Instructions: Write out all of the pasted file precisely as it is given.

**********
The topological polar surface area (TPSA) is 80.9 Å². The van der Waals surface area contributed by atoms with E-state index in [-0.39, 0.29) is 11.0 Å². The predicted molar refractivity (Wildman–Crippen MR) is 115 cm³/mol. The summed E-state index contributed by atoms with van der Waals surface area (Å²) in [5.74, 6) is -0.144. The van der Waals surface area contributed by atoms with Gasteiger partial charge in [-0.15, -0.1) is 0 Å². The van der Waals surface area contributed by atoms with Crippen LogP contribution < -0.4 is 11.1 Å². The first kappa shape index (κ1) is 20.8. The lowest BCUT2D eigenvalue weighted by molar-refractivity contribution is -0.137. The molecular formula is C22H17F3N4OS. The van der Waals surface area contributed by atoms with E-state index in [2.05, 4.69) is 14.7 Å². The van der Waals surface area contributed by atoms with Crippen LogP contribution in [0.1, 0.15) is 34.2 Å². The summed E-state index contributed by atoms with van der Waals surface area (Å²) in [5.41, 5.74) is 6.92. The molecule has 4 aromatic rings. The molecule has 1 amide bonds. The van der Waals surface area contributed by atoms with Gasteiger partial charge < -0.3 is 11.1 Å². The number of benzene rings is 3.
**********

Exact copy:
The topological polar surface area (TPSA) is 80.9 Å². The van der Waals surface area contributed by atoms with E-state index in [-0.39, 0.29) is 11.0 Å². The predicted molar refractivity (Wildman–Crippen MR) is 115 cm³/mol. The summed E-state index contributed by atoms with van der Waals surface area (Å²) in [5.74, 6) is -0.144. The van der Waals surface area contributed by atoms with Gasteiger partial charge in [-0.15, -0.1) is 0 Å². The van der Waals surface area contributed by atoms with Crippen LogP contribution < -0.4 is 11.1 Å². The first kappa shape index (κ1) is 20.8. The lowest BCUT2D eigenvalue weighted by molar-refractivity contribution is -0.137. The molecular formula is C22H17F3N4OS. The van der Waals surface area contributed by atoms with E-state index in [2.05, 4.69) is 14.7 Å². The van der Waals surface area contributed by atoms with Crippen LogP contribution in [0.1, 0.15) is 34.2 Å². The summed E-state index contributed by atoms with van der Waals surface area (Å²) in [5.41, 5.74) is 6.92. The molecule has 4 aromatic rings. The molecule has 1 amide bonds. The van der Waals surface area contributed by atoms with Gasteiger partial charge < -0.3 is 11.1 Å². The number of benzene rings is 3.